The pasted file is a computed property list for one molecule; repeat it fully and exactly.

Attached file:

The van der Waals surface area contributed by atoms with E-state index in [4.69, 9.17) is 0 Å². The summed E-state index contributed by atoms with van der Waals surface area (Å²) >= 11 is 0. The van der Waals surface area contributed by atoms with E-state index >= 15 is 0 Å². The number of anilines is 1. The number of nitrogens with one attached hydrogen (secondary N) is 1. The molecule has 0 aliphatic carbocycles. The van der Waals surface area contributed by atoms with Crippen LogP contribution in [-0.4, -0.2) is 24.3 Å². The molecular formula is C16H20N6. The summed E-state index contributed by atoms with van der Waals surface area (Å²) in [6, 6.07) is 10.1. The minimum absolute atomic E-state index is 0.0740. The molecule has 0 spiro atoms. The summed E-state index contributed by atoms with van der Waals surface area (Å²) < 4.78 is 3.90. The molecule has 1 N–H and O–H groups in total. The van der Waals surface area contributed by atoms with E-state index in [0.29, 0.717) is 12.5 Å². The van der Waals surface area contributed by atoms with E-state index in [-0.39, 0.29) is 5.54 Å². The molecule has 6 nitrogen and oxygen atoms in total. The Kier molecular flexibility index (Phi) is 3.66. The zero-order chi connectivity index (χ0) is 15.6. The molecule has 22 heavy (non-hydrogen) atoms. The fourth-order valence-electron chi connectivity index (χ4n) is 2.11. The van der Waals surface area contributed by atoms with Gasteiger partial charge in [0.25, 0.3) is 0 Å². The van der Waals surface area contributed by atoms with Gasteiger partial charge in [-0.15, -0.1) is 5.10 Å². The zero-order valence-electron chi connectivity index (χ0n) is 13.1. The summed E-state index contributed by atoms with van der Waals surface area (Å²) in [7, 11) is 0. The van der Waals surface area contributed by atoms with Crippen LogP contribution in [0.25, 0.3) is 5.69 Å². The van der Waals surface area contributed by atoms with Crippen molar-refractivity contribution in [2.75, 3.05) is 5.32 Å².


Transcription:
The van der Waals surface area contributed by atoms with E-state index in [4.69, 9.17) is 0 Å². The summed E-state index contributed by atoms with van der Waals surface area (Å²) >= 11 is 0. The van der Waals surface area contributed by atoms with E-state index >= 15 is 0 Å². The number of anilines is 1. The number of nitrogens with one attached hydrogen (secondary N) is 1. The molecule has 0 aliphatic carbocycles. The van der Waals surface area contributed by atoms with Crippen LogP contribution in [-0.4, -0.2) is 24.3 Å². The molecular formula is C16H20N6. The summed E-state index contributed by atoms with van der Waals surface area (Å²) in [6, 6.07) is 10.1. The minimum absolute atomic E-state index is 0.0740. The molecule has 0 spiro atoms. The summed E-state index contributed by atoms with van der Waals surface area (Å²) < 4.78 is 3.90. The molecule has 1 N–H and O–H groups in total. The van der Waals surface area contributed by atoms with E-state index in [0.29, 0.717) is 12.5 Å². The van der Waals surface area contributed by atoms with E-state index in [-0.39, 0.29) is 5.54 Å². The molecule has 6 nitrogen and oxygen atoms in total. The Kier molecular flexibility index (Phi) is 3.66. The zero-order chi connectivity index (χ0) is 15.6. The molecule has 22 heavy (non-hydrogen) atoms. The fourth-order valence-electron chi connectivity index (χ4n) is 2.11. The van der Waals surface area contributed by atoms with Gasteiger partial charge in [0.25, 0.3) is 0 Å². The van der Waals surface area contributed by atoms with Gasteiger partial charge in [-0.15, -0.1) is 5.10 Å². The zero-order valence-electron chi connectivity index (χ0n) is 13.1. The summed E-state index contributed by atoms with van der Waals surface area (Å²) in [7, 11) is 0. The van der Waals surface area contributed by atoms with Crippen LogP contribution in [0.25, 0.3) is 5.69 Å². The van der Waals surface area contributed by atoms with Crippen molar-refractivity contribution in [2.75, 3.05) is 5.32 Å².